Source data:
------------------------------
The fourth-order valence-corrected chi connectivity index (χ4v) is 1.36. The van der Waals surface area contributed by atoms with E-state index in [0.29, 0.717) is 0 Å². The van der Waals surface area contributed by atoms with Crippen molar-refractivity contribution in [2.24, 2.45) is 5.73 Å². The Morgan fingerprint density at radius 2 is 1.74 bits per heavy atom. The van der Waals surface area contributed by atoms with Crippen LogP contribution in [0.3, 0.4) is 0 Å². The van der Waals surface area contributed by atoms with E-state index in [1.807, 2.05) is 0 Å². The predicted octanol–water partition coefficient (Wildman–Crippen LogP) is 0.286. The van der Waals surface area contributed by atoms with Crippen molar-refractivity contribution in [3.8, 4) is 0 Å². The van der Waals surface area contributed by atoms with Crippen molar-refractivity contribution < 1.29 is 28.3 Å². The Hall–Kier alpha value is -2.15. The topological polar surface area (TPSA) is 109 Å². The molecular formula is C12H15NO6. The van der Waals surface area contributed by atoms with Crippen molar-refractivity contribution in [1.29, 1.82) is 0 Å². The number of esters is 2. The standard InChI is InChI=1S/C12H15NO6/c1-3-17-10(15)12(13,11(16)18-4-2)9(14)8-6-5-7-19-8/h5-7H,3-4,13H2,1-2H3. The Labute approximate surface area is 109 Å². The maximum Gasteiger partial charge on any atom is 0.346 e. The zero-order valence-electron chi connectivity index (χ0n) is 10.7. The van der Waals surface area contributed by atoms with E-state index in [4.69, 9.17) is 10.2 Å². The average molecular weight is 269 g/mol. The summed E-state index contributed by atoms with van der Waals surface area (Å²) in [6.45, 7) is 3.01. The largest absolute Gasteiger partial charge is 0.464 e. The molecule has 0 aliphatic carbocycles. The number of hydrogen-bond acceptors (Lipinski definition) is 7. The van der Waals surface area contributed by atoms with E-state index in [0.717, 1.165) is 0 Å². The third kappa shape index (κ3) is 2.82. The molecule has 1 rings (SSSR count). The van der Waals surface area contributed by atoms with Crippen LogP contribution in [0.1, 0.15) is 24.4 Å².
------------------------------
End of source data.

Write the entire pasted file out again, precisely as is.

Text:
The fourth-order valence-corrected chi connectivity index (χ4v) is 1.36. The van der Waals surface area contributed by atoms with E-state index in [0.29, 0.717) is 0 Å². The van der Waals surface area contributed by atoms with Crippen molar-refractivity contribution in [2.24, 2.45) is 5.73 Å². The Morgan fingerprint density at radius 2 is 1.74 bits per heavy atom. The van der Waals surface area contributed by atoms with Crippen LogP contribution in [0.3, 0.4) is 0 Å². The van der Waals surface area contributed by atoms with E-state index in [1.807, 2.05) is 0 Å². The predicted octanol–water partition coefficient (Wildman–Crippen LogP) is 0.286. The van der Waals surface area contributed by atoms with Crippen molar-refractivity contribution in [3.8, 4) is 0 Å². The van der Waals surface area contributed by atoms with Crippen molar-refractivity contribution < 1.29 is 28.3 Å². The Hall–Kier alpha value is -2.15. The topological polar surface area (TPSA) is 109 Å². The molecular formula is C12H15NO6. The van der Waals surface area contributed by atoms with Crippen molar-refractivity contribution in [1.29, 1.82) is 0 Å². The number of esters is 2. The standard InChI is InChI=1S/C12H15NO6/c1-3-17-10(15)12(13,11(16)18-4-2)9(14)8-6-5-7-19-8/h5-7H,3-4,13H2,1-2H3. The Labute approximate surface area is 109 Å². The maximum Gasteiger partial charge on any atom is 0.346 e. The zero-order valence-electron chi connectivity index (χ0n) is 10.7. The van der Waals surface area contributed by atoms with E-state index in [4.69, 9.17) is 10.2 Å². The average molecular weight is 269 g/mol. The summed E-state index contributed by atoms with van der Waals surface area (Å²) in [6.45, 7) is 3.01. The largest absolute Gasteiger partial charge is 0.464 e. The molecule has 0 aliphatic carbocycles. The number of hydrogen-bond acceptors (Lipinski definition) is 7. The van der Waals surface area contributed by atoms with E-state index in [0.717, 1.165) is 0 Å². The third kappa shape index (κ3) is 2.82. The molecule has 1 rings (SSSR count). The van der Waals surface area contributed by atoms with Crippen LogP contribution in [0.1, 0.15) is 24.4 Å².